I remember when my first boyfriend broke up with me. He didn’t give me much of an explanation—at least not one that made sense to me. However, instead of asking more questions, I just let it go. I didn’t contact him again. Sometimes letting it go is the right thing to do, but not when you have so many burning questions and in lieu of finding the answers, you assume things—and believe me, what you assume is never good!
I ended up driving myself crazy the whole summer wondering what had been going through this boy’s head. It would have been a heck of a lot easier if I had just asked him. Seeking the truth from others is far better than having to make it up yourself.
3.) Sometimes there are no answers.
On the flip side to lesson No.2, sometimes you ask and you still won’t get the answers you are looking for. Sometimes there are no answers and you have to be okay with that. So many times in relationships, I have obsessed over why things ended. I have asked everyone I could think of, hoping that one person would have that magical answer that would make sense to me. One thing I’ve learned is that sometimes you are not going to get answers to your questions. Sometimes things just don’t make sense and there is no good reason why or why not. You have to be okay with not knowing. Find closure in the fact that sometimes there are no answers.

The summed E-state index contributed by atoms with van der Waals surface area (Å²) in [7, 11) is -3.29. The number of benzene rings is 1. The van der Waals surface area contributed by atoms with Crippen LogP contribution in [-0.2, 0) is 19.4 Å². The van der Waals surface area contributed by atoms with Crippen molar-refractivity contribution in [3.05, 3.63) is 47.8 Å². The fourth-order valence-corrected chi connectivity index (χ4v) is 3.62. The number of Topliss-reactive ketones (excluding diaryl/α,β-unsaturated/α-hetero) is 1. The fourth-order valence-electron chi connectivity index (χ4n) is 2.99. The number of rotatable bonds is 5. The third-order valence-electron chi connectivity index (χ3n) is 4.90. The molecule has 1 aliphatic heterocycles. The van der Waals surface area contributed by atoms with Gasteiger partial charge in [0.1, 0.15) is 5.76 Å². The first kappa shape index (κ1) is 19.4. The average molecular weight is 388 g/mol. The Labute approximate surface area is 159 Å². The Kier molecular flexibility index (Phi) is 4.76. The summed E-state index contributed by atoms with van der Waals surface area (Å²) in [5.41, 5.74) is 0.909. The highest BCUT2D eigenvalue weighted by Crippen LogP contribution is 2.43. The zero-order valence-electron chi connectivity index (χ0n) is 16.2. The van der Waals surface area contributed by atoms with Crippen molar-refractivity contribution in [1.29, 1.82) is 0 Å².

4.) You teach others how to treat you.
I’ve been in relationships where I have not been treated the way that I should have been. Once a guy threw my anniversary flowers in the trash because I was a little late to dinner. Once, (okay, twice!), a boyfriend forgot my birthday. Another time, a boyfriend avoided spending time with me when I needed him most, and with my family and friends when it was important to me.
What I’ve learned from all this is don’t make concessions that add up to you being taken advantage of and not respected and valued in the ways that you deserve. There is a Tony Gaskins quote that perfectly sums up this idea: “You teach people how to treat you by what you allow, what you stop, and what you reinforce.”
5.) Don’t let the little things add up to big things.
When something bothers you in a relationship, speak up and deal with it. Even if it’s seemingly small and trivial, get it out in the open. Don’t let little problems turn into big ones, because they will. Anything that is left unattended for a long period of time becomes that much harder to fix later on.
It’s like the dishes in the sink. If you rinse your plate off right after eating, the residue washes away quickly and easily. If you let your plate sit in the sink for a few hours, or a few days, the food hardens and becomes difficult to remove without a lot of soaking, scrubbing, and a significant amount of elbow grease!